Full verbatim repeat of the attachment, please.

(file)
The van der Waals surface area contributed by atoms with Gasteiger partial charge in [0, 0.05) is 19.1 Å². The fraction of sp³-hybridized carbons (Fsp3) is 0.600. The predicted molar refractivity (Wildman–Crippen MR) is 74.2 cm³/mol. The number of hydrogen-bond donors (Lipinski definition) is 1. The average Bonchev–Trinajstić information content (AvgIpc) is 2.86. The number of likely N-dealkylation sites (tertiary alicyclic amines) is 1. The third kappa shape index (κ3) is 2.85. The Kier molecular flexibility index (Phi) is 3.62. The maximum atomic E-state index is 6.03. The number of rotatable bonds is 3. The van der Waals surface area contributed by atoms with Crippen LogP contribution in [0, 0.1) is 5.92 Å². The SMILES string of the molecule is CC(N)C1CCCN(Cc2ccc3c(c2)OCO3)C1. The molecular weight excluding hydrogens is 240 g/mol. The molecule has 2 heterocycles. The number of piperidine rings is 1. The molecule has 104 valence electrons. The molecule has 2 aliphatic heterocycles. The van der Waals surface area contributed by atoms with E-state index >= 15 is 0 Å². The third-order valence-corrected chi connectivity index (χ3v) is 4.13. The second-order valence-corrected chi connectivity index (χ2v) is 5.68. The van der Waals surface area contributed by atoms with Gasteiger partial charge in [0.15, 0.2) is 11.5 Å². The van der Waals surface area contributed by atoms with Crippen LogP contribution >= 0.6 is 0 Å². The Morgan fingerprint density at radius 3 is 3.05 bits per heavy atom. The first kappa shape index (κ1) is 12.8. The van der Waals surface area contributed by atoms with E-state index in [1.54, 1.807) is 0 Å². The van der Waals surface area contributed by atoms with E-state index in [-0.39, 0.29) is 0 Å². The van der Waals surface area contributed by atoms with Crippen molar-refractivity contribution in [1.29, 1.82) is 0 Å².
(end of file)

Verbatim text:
The van der Waals surface area contributed by atoms with Gasteiger partial charge in [0, 0.05) is 19.1 Å². The fraction of sp³-hybridized carbons (Fsp3) is 0.600. The predicted molar refractivity (Wildman–Crippen MR) is 74.2 cm³/mol. The number of hydrogen-bond donors (Lipinski definition) is 1. The average Bonchev–Trinajstić information content (AvgIpc) is 2.86. The number of likely N-dealkylation sites (tertiary alicyclic amines) is 1. The third kappa shape index (κ3) is 2.85. The Kier molecular flexibility index (Phi) is 3.62. The maximum atomic E-state index is 6.03. The number of rotatable bonds is 3. The van der Waals surface area contributed by atoms with Crippen LogP contribution in [0, 0.1) is 5.92 Å². The SMILES string of the molecule is CC(N)C1CCCN(Cc2ccc3c(c2)OCO3)C1. The molecular weight excluding hydrogens is 240 g/mol. The molecule has 2 heterocycles. The number of piperidine rings is 1. The molecule has 104 valence electrons. The molecule has 2 aliphatic heterocycles. The van der Waals surface area contributed by atoms with E-state index >= 15 is 0 Å². The third-order valence-corrected chi connectivity index (χ3v) is 4.13. The second-order valence-corrected chi connectivity index (χ2v) is 5.68. The van der Waals surface area contributed by atoms with Gasteiger partial charge in [0.15, 0.2) is 11.5 Å². The van der Waals surface area contributed by atoms with Crippen LogP contribution >= 0.6 is 0 Å². The Morgan fingerprint density at radius 3 is 3.05 bits per heavy atom. The first kappa shape index (κ1) is 12.8. The van der Waals surface area contributed by atoms with E-state index in [1.54, 1.807) is 0 Å². The van der Waals surface area contributed by atoms with E-state index in [-0.39, 0.29) is 0 Å². The van der Waals surface area contributed by atoms with Crippen molar-refractivity contribution in [1.29, 1.82) is 0 Å².